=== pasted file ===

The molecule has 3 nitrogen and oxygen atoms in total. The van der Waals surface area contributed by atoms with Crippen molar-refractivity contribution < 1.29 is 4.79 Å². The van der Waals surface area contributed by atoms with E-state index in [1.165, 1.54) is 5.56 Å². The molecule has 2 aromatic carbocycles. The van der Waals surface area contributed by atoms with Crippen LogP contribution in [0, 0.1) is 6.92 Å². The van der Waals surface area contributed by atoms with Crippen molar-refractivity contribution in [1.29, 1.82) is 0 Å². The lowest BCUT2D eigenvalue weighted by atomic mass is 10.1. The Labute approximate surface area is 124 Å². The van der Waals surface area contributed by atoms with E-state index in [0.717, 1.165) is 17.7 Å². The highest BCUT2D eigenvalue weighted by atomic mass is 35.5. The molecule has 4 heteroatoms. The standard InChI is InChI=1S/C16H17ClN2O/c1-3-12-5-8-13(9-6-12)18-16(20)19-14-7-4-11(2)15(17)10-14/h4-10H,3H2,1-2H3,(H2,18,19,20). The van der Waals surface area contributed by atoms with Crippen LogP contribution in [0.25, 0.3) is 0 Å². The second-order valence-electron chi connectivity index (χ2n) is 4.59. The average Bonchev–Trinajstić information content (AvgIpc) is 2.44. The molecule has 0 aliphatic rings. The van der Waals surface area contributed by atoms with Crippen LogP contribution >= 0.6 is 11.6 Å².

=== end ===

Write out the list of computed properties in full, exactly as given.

The molecule has 3 nitrogen and oxygen atoms in total. The van der Waals surface area contributed by atoms with Crippen molar-refractivity contribution < 1.29 is 4.79 Å². The van der Waals surface area contributed by atoms with E-state index in [1.165, 1.54) is 5.56 Å². The molecule has 2 aromatic carbocycles. The van der Waals surface area contributed by atoms with Crippen LogP contribution in [0, 0.1) is 6.92 Å². The van der Waals surface area contributed by atoms with Crippen molar-refractivity contribution in [1.29, 1.82) is 0 Å². The lowest BCUT2D eigenvalue weighted by atomic mass is 10.1. The Labute approximate surface area is 124 Å². The van der Waals surface area contributed by atoms with E-state index in [0.717, 1.165) is 17.7 Å². The highest BCUT2D eigenvalue weighted by atomic mass is 35.5. The molecule has 4 heteroatoms. The standard InChI is InChI=1S/C16H17ClN2O/c1-3-12-5-8-13(9-6-12)18-16(20)19-14-7-4-11(2)15(17)10-14/h4-10H,3H2,1-2H3,(H2,18,19,20). The van der Waals surface area contributed by atoms with Crippen LogP contribution in [0.25, 0.3) is 0 Å². The second-order valence-electron chi connectivity index (χ2n) is 4.59. The average Bonchev–Trinajstić information content (AvgIpc) is 2.44. The molecule has 0 aliphatic rings. The van der Waals surface area contributed by atoms with Crippen LogP contribution >= 0.6 is 11.6 Å².